Federal health officials effectively shortened quarantine periods for those who may have been exposed to the coronavirus on Wednesday, hoping to improve adherence among Americans and reduce the economic and psychological toll from long periods of illness. isolation.
Citing the growing number of infections across the country, officials at the Centers for Disease Control and Prevention also once again urged Americans to avoid travel during the holiday season.
“The CDC recommends that the best way to protect yourself and others is to postpone the trip and stay home,” said Dr. Henry Walke, who is overseeing the day-to-day management of the pandemic response to the agency, during a press briefing.
People who choose to travel during the holiday season despite the warnings should consider getting tested for coronavirus infection one to three days before their trip, and again three to five days after their return, said Dr Walke and other officials.
This is the first time that the agency has requested tests for domestic travelers; until now, testing has only been recommended for Americans traveling abroad. Dr Walke noted that testing before and after the trip “does not eliminate all risks”.
Returning travelers should minimize non-essential activities for at least seven days if they get tested, and for 10 days if not tested. (Many states already require travelers to self-quarantine after arrival, although the rules vary from state to state.)
Federal health officials have also proposed two new ways to shorten quarantine periods. People without symptoms can end the quarantine after seven days if they are tested for the virus and test negative, or after 10 days without testing negative.
PCR or rapid tests are both acceptable, officials said, and should be done within 48 hours of the end of the quarantine period. People should continue to watch for symptoms for 14 days.
(Quarantine refers to people who are doing well but can get sick; isolation refers to people known to be sick.)
So far, the CDC has recommended a 14-day quarantine period after potential exposure, and Dr Walke stressed that the full two weeks was still considered ideal and the safest way to reduce transmissions.
While a shortened quarantine period may be more acceptable to Americans, officials have recognized that the new guidelines could result in some infections being violated.
“We can safely reduce the length of the quarantine, but accepting that there is a small residual risk that a person leaving quarantine prematurely could pass it on to someone else if infected,” said Said Dr John Brooks, Chief Medical Officer Covid-19 Response to CDC
Some patients may not develop symptoms for two weeks after exposure, and even longer in a very small fraction of cases. Infected people can pass the virus on to others before they develop symptoms; recent studies show they are most contagious two days before symptoms start and about five days after.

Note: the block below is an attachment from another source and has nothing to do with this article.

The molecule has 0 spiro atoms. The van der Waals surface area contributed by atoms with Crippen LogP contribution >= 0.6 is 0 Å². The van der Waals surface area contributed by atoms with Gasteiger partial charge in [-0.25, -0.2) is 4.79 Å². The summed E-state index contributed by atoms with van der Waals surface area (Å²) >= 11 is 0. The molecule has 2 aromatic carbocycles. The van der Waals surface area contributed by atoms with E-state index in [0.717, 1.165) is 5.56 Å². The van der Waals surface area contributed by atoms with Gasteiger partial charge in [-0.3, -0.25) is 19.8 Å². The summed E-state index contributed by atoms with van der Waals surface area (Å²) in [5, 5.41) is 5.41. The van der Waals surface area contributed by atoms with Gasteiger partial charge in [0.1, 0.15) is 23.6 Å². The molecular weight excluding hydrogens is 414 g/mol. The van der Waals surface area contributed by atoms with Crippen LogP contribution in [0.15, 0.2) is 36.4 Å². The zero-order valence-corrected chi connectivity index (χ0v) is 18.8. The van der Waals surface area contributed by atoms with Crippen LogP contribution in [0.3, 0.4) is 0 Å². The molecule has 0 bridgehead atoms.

The agency’s warnings against vacation travel echo those issued just a week before Thanksgiving. Millions of Americans nonetheless took to the road to vacation with friends and family, even though the number of travelers was lower than in a typical year.
“Cases are increasing, hospitalizations are increasing, deaths are increasing,” said Dr Walke. “We have to try to bend the curve, stop this exponential increase.”
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Dr Cindy Friedman, head of the travel division at the CDC, said the agency was reiterating the message further ahead of the Christmas holidays to give people more time to plan ahead, “think about it. safest option for them and their families. And make “hard choices.”
“We know this is a difficult decision, and people need time to prepare and have discussions with their family and friends and to make those decisions,” added Dr. Friedman. Even a small percentage of infected travelers could “translate into hundreds of thousands more infections.”
Hospitals are already overwhelmed in many areas as cases have increased rapidly, with the country adding more than a million new infections in a recent one-week period, according to data maintained by the New York Times.
Daily deaths exceed 2,000 for the first time since early May, and nearly 100,000 Americans are already hospitalized.
“We are at the point now, even before Christmas, that there may be no more room in your hospital, because we do not have enough nursing staff to take care of you,” said Michael Osterholm. , member of President-elect Joseph R. Biden Jr.’s Covid-19 Advisory Committee, which also urged Americans to stay at home.